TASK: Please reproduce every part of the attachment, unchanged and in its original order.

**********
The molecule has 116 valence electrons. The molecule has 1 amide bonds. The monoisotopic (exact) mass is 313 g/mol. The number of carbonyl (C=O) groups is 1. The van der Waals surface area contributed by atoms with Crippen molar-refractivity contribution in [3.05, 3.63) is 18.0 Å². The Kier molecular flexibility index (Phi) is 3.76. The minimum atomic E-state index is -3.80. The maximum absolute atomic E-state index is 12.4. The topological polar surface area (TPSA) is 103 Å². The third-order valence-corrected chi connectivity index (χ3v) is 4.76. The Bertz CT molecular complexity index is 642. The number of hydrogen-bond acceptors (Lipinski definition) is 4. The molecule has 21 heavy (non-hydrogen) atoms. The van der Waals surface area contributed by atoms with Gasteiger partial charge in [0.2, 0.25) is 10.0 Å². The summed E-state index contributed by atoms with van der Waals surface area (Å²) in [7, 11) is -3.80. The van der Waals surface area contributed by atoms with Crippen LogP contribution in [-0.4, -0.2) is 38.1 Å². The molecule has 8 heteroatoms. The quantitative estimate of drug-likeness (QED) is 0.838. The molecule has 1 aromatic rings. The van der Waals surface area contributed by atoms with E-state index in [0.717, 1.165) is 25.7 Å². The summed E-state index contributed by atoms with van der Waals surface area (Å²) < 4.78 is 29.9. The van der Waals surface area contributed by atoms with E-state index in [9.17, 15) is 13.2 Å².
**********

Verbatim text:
The molecule has 116 valence electrons. The molecule has 1 amide bonds. The monoisotopic (exact) mass is 313 g/mol. The number of carbonyl (C=O) groups is 1. The van der Waals surface area contributed by atoms with Crippen molar-refractivity contribution in [3.05, 3.63) is 18.0 Å². The Kier molecular flexibility index (Phi) is 3.76. The minimum atomic E-state index is -3.80. The maximum absolute atomic E-state index is 12.4. The topological polar surface area (TPSA) is 103 Å². The third-order valence-corrected chi connectivity index (χ3v) is 4.76. The Bertz CT molecular complexity index is 642. The number of hydrogen-bond acceptors (Lipinski definition) is 4. The molecule has 21 heavy (non-hydrogen) atoms. The van der Waals surface area contributed by atoms with Gasteiger partial charge in [0.2, 0.25) is 10.0 Å². The summed E-state index contributed by atoms with van der Waals surface area (Å²) in [7, 11) is -3.80. The van der Waals surface area contributed by atoms with Crippen LogP contribution in [-0.4, -0.2) is 38.1 Å². The molecule has 8 heteroatoms. The quantitative estimate of drug-likeness (QED) is 0.838. The molecule has 1 aromatic rings. The van der Waals surface area contributed by atoms with E-state index in [0.717, 1.165) is 25.7 Å². The summed E-state index contributed by atoms with van der Waals surface area (Å²) < 4.78 is 29.9. The van der Waals surface area contributed by atoms with E-state index in [9.17, 15) is 13.2 Å².